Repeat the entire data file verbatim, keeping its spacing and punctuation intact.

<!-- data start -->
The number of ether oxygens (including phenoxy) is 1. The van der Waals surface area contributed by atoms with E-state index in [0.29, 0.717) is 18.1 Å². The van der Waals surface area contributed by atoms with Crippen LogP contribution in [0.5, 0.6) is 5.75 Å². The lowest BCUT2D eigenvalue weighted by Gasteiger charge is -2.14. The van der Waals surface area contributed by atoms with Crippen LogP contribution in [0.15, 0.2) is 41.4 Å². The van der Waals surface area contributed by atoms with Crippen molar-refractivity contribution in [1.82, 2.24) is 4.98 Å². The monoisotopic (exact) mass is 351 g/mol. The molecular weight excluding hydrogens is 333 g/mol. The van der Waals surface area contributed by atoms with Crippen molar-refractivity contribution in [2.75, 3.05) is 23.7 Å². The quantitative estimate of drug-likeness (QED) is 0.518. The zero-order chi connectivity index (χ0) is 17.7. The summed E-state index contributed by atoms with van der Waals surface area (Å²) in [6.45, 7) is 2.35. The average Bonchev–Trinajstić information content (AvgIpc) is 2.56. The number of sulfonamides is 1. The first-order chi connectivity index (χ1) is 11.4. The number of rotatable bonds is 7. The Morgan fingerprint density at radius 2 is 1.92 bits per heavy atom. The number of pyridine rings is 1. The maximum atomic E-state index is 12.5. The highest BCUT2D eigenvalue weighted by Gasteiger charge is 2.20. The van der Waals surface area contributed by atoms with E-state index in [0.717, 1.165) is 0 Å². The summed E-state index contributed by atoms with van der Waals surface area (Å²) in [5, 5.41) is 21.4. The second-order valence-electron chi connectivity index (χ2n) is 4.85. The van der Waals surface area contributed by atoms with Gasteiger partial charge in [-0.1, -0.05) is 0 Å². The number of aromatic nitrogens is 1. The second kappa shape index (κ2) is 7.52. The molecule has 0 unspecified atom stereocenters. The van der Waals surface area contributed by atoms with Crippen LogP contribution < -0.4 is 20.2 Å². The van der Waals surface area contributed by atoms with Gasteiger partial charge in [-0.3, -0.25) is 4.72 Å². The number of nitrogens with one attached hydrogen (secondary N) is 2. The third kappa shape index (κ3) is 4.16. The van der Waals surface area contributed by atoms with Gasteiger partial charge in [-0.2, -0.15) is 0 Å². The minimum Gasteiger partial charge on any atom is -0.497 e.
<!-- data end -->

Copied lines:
The number of ether oxygens (including phenoxy) is 1. The van der Waals surface area contributed by atoms with E-state index in [0.29, 0.717) is 18.1 Å². The van der Waals surface area contributed by atoms with Crippen LogP contribution in [0.5, 0.6) is 5.75 Å². The lowest BCUT2D eigenvalue weighted by Gasteiger charge is -2.14. The van der Waals surface area contributed by atoms with Crippen LogP contribution in [0.15, 0.2) is 41.4 Å². The van der Waals surface area contributed by atoms with Crippen molar-refractivity contribution in [1.82, 2.24) is 4.98 Å². The monoisotopic (exact) mass is 351 g/mol. The molecular weight excluding hydrogens is 333 g/mol. The van der Waals surface area contributed by atoms with Crippen molar-refractivity contribution in [2.75, 3.05) is 23.7 Å². The quantitative estimate of drug-likeness (QED) is 0.518. The zero-order chi connectivity index (χ0) is 17.7. The summed E-state index contributed by atoms with van der Waals surface area (Å²) in [6.45, 7) is 2.35. The average Bonchev–Trinajstić information content (AvgIpc) is 2.56. The number of sulfonamides is 1. The first-order chi connectivity index (χ1) is 11.4. The number of rotatable bonds is 7. The Morgan fingerprint density at radius 2 is 1.92 bits per heavy atom. The number of pyridine rings is 1. The maximum atomic E-state index is 12.5. The highest BCUT2D eigenvalue weighted by Gasteiger charge is 2.20. The van der Waals surface area contributed by atoms with E-state index in [0.717, 1.165) is 0 Å². The summed E-state index contributed by atoms with van der Waals surface area (Å²) in [5, 5.41) is 21.4. The second-order valence-electron chi connectivity index (χ2n) is 4.85. The van der Waals surface area contributed by atoms with Gasteiger partial charge in [-0.1, -0.05) is 0 Å². The number of aromatic nitrogens is 1. The second kappa shape index (κ2) is 7.52. The molecule has 0 unspecified atom stereocenters. The van der Waals surface area contributed by atoms with Crippen LogP contribution < -0.4 is 20.2 Å². The van der Waals surface area contributed by atoms with Gasteiger partial charge in [-0.3, -0.25) is 4.72 Å². The number of nitrogens with one attached hydrogen (secondary N) is 2. The third kappa shape index (κ3) is 4.16. The van der Waals surface area contributed by atoms with Gasteiger partial charge in [-0.2, -0.15) is 0 Å². The minimum Gasteiger partial charge on any atom is -0.497 e.